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TRAPPED BY BENEFITS

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Regeneration failing as rules keep local residents off career ladder ...
Regeneration failing as rules keep local residents off career ladder

By Jennifer Sprinks

The government is facing pressure to allow the chronically unemployed to earn a working wage while claiming housing and council tax benefits, to boost employment.

Councils are struggling to get local people into jobs through regeneration and development plans, because when residents declare earnings through the schemes, the government claws back housing and council tax benefits - often leaving them worse off than before. This is escalating the problem of 'worklessness', whereby people can remain out of work for many years.

As a result bodies such as the British Urban Regeneration Association (BURA) and the National Community Forum (a ministerial advisory board) are keen for the Department for Work & Pensions to exempt local people from declaring earnings from seasonal or part-time work, so they can continue to receive benefits while they get a foot on the career ladder. This would lead to long-term economic benefits and speed regeneration.

BURA director and deputy chief executive Jess Steele said: 'We are saying to the DWP that allowing a disregard for earnings [for short term or part-time work] would be a positive thing because it would give a real boost to community based regeneration.'

Under current legislation, there are Permitted Work Rules which allow minimal earnings to go undeclared for receipt of incapacity benefit, but the rules do not cover housing and council tax.

Worklessness affects regions that have populations with poor qualifications, low aspirations, poor health or significant care responsibilities - issues that affect deprived areas such as some London boroughs, Wales and the north of England. It can affect whole neighbourhoods and is seen as a more ingrained problem than unemployment, largely because residents are often used to receiving benefits.

BURA's Jess Steele said: 'There are many jobs in local areas around health and safety, youth groups, school crossing patrols, environmental improvements, childcare and working with the elderly, that would be best done by local people. But it's difficult getting this to happen under the current rules.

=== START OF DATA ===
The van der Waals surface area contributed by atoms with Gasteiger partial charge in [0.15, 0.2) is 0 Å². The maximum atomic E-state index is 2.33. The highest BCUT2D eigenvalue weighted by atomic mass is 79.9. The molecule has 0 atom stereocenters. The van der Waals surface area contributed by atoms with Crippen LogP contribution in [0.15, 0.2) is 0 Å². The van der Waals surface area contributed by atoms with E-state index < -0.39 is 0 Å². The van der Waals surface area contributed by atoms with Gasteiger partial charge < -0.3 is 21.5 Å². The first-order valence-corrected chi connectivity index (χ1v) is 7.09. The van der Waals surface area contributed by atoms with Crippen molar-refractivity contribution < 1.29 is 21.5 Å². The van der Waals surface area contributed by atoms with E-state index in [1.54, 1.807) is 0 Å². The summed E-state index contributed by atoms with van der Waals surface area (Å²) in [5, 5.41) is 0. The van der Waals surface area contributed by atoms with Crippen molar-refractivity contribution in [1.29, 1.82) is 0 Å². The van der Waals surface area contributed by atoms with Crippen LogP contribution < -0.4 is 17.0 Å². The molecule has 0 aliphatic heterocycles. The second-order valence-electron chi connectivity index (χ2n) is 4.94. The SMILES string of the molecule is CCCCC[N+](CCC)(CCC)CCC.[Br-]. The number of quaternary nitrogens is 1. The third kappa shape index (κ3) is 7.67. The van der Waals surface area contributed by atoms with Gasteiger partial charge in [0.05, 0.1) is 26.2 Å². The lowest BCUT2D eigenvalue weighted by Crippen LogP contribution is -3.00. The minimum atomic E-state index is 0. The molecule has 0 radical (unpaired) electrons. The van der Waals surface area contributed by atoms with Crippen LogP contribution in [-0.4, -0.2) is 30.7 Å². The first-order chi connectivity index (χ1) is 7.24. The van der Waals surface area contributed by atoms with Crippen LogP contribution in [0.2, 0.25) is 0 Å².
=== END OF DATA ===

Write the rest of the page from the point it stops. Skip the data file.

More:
'The money is often there, through councils' regeneration schemes, to pay for this type of seasonal or part-time work, but it doesn't get done because of the benefits trap.'

Local Government Association benefits consultant Frank Newton said: 'The [benefits trap] is something we're deeply concerned about.

'We want to extend the income disregard for working but it would have to apply to all existing and new benefits applications, which is not a cheap option.'

Newham is one such area suffering worklessness. The borough's business and employment manager Jane Sherwood said: 'Benefits is an area where councils have less influence because it's a national issue.

'We're looking at lobbying vociferously to get quite significant changes and [get the DWP] to recognise there is a benefit reduction that is acting as a barrier [to employment].'

A DWP spokeswoman said: 'There are no plans to change the earnings disregard because it is prohibitively expensive.

'But there are recently introduced government initiatives that have made it simpler for councils to administer

benefits.'

Workless hotspots

Incapacity

Easington's long-term unemployment problems largely stem from incapacity. 181 per 1000

of the working age population claims incapacity benefit, compared to the national average of 65 (2004). Its worklessness is largely linked to the demise of heavy industry.

Data: Local Futures,IPPR North

Low skills

48.2% of the population of Merthyr Tydfil is 'economically inactive' compared with the GB average of 37.6% (2004). One reason is limited work for lower skilled people in the Valley areas.

Data: Welsh Economic Research Advisory Panel

Lone parents

Tower Hamlets and Newham have International Labour Organisation (2004) unemployment rates of 12.14% and 8.93% compared to the national average of 4.56%. This is due to low skills among ethnic groups and high numbers of lone parents who struggle to find work that fits in with childcare.

Data: Local Futures

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